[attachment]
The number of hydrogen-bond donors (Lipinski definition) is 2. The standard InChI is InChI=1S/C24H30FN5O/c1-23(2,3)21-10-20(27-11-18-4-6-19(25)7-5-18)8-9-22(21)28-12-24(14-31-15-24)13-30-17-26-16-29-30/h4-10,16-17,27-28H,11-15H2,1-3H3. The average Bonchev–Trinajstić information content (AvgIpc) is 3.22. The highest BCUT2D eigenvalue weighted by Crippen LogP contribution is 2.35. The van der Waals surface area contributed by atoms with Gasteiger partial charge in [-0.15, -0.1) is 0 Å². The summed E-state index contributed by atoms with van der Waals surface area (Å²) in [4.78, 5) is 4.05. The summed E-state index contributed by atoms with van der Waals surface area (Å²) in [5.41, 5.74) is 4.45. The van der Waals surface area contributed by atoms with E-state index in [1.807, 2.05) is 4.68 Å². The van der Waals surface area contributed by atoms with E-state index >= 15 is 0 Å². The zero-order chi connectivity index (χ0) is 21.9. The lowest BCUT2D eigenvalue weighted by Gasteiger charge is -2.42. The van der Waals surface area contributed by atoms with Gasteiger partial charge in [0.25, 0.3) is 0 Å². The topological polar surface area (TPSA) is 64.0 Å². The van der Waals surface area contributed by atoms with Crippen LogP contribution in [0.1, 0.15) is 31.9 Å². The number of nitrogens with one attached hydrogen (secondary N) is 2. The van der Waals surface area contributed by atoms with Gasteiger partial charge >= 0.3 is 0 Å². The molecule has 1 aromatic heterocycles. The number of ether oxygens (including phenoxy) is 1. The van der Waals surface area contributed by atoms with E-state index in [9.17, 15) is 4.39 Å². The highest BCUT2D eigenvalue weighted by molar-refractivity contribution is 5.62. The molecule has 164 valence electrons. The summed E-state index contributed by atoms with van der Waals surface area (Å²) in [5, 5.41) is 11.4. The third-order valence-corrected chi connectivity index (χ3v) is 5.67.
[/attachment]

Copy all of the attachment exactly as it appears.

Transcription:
The number of hydrogen-bond donors (Lipinski definition) is 2. The standard InChI is InChI=1S/C24H30FN5O/c1-23(2,3)21-10-20(27-11-18-4-6-19(25)7-5-18)8-9-22(21)28-12-24(14-31-15-24)13-30-17-26-16-29-30/h4-10,16-17,27-28H,11-15H2,1-3H3. The average Bonchev–Trinajstić information content (AvgIpc) is 3.22. The highest BCUT2D eigenvalue weighted by Crippen LogP contribution is 2.35. The van der Waals surface area contributed by atoms with Gasteiger partial charge in [-0.15, -0.1) is 0 Å². The summed E-state index contributed by atoms with van der Waals surface area (Å²) in [4.78, 5) is 4.05. The summed E-state index contributed by atoms with van der Waals surface area (Å²) in [5.41, 5.74) is 4.45. The van der Waals surface area contributed by atoms with E-state index in [1.807, 2.05) is 4.68 Å². The van der Waals surface area contributed by atoms with E-state index >= 15 is 0 Å². The zero-order chi connectivity index (χ0) is 21.9. The lowest BCUT2D eigenvalue weighted by Gasteiger charge is -2.42. The van der Waals surface area contributed by atoms with Gasteiger partial charge in [0.25, 0.3) is 0 Å². The topological polar surface area (TPSA) is 64.0 Å². The van der Waals surface area contributed by atoms with Crippen LogP contribution in [0.1, 0.15) is 31.9 Å². The number of nitrogens with one attached hydrogen (secondary N) is 2. The van der Waals surface area contributed by atoms with Gasteiger partial charge >= 0.3 is 0 Å². The molecule has 1 aromatic heterocycles. The number of ether oxygens (including phenoxy) is 1. The van der Waals surface area contributed by atoms with E-state index in [9.17, 15) is 4.39 Å². The highest BCUT2D eigenvalue weighted by molar-refractivity contribution is 5.62. The molecule has 164 valence electrons. The summed E-state index contributed by atoms with van der Waals surface area (Å²) in [5, 5.41) is 11.4. The third-order valence-corrected chi connectivity index (χ3v) is 5.67.